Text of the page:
Review: Tombow Dual Brush

I’ve been using the Tombow Dual Brush for years, but writing the review for the Daiso Color Brush made me wonder if I actually like this marker or if it’s just that I’ve been using it for a long time.

While marketed exclusively as the Tombow Dual Brush in the US, the original name of the marker is the Tombow ABT. It’s a (surprise!) dual tip marker with water-based ink. One end is a brush tip; the other, a bullet tip.

Tombow Dual Brush
Tombow Dual Brush in a random notebook with kinda slick paper.

The marker has a slick, no frills design that I really like. Tip indicators and color code on the body are clear and easy to spot, and the different cap designs make it extra easy to tell which end is which.

Only the larger cap has a roll-stop, but both caps can post on top of the other cap, which is probably my favourite aspect of the design.

Two Tombow Dual Brush markers with caps posted
Two Tombow Dual Brush markers with caps posted. Posting the smaller cap on the big one looks hilarious, but it works!

At 7.5″ capped, the Tombow Dual Brush is longer than the most other markers and pens, which average ~6″.

This can make storing and traveling with the Tombow Dual Brush annoying since many pen and pencil cases aren’t long enough. I like the balance of longer pens and markers, but the inconvenience of traveling with them means they stay home most of the time.

With the large cap posted, it’s 8.125″ long; with the small cap posted, 8″. The main body is ~10mm in diameter, fairly average. The brush tip is about 12mm long and 4mm at the base. The bullet tip is 1mm in width. This gives the marker a ton of versatility in use.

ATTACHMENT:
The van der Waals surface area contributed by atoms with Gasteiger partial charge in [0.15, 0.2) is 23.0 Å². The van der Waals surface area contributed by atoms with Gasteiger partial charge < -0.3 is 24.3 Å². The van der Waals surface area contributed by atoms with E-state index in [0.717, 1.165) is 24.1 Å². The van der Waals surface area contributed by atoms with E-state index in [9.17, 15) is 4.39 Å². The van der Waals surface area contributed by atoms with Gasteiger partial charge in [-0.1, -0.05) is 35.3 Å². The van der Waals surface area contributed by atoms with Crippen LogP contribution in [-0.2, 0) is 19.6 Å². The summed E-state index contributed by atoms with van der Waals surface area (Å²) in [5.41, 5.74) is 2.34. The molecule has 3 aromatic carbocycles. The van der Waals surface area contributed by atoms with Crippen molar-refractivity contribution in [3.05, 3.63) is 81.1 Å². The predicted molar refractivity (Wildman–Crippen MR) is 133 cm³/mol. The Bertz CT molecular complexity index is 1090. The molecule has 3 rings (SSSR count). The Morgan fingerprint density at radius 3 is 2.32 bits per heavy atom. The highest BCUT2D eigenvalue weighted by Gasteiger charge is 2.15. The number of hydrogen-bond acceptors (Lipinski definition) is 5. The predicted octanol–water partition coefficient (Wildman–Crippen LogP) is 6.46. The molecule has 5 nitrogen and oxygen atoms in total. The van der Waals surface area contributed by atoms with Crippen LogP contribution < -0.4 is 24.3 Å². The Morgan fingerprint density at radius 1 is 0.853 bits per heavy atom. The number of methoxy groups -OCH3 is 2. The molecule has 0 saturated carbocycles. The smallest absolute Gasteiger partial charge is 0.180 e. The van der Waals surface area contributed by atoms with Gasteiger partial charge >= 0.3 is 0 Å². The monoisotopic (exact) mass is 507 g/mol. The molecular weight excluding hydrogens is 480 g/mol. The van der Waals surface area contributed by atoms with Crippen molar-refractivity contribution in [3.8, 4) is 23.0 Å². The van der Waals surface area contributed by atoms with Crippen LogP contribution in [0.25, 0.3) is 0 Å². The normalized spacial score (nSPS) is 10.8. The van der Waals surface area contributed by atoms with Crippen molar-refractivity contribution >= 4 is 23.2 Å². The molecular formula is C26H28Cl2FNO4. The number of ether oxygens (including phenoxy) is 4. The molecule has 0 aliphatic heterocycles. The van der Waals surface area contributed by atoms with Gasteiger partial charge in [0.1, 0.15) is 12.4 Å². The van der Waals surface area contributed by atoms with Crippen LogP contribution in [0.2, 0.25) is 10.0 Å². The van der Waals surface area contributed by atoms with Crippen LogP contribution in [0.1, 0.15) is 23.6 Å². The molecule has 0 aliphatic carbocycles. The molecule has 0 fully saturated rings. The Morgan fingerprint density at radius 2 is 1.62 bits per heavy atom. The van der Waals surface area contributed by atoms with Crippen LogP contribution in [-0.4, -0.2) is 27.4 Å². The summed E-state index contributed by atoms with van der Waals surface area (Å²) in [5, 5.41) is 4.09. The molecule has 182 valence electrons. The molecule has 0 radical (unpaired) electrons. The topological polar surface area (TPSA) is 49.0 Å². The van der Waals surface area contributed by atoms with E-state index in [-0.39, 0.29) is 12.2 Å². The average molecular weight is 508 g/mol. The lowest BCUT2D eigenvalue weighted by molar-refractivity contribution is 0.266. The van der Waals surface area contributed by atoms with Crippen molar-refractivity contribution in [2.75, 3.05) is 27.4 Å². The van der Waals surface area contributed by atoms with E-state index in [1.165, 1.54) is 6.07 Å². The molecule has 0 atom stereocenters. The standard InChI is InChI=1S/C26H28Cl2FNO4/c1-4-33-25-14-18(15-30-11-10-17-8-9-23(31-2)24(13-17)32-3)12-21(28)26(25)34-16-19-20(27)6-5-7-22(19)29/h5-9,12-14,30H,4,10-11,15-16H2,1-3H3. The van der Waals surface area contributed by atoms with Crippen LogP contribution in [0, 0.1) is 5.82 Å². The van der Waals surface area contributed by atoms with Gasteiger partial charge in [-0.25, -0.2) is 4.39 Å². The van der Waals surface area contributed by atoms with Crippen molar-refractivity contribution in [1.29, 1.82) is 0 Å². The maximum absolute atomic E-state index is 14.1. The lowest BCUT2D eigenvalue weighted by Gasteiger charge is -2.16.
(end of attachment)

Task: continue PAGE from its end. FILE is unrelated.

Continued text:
Drawing of a vulture with Tombow Dual Brush N75 & N55
Drawing of a vulture with Tombow Dual Brush N75 & N55.

The bullet tip is great for underdrawings, so you can build up an entire drawing in markers without switching to another tool, like a pencil. I almost exclusively use the Tombow Dual Brush in greyscale and think visible underdrawings are interesting in sketchwork, but a light blue marker could be a handy substitute for a non-photo blue pencil, too.

After a base drawing is established, value (shading) can be added quickly with the brush tip, which is especially handy in covering large areas.

Drawing of a kestrel with Tombow Dual Brush, N75, N55, N45.
Drawing of a kestrel with Tombow Dual Brush N75, N55, N45.

Over time, the felt brush tip can begin to deform somewhat: the shape becomes less solid and “fuzzier,” which makes precise mark-making more difficult. The worst of it is brush strokes having stray lines on the side, rather than being completely solid.

Tip deformity is an issue with almost all brush tip markers though, sometimes even alcohol-based ones, but it’s definitely more common in water-based markers, and it’s usually just the brush tip.

The felt in the bullet tip is much firmer and compact, so it holds its shape better, but brush tips need to be soft and flexible, so they’re more vulnerable as a result.

Gradual tip deformity in Tombow Dual Brush
Four Tombow Dual Brush markers arranged from least and most deformed tip. Some tips wear faster than others despite comparable usage.

But tip deformity isn’t a huge issue for me because I never use this marker for “serious” work. Instead, the Tombow Dual Brush is used mostly in my sketchbook to add value to studies or casual comics.

Because water-based ink doesn’t show through the back of the page or bleed, using it in my sketchbook doesn’t affect my ability to draw on both sides of a page, which is my preference. Sometimes the page can warp slightly depending on the paper weight and how many layers of marker I’m putting down, but it’s generally not noticeable.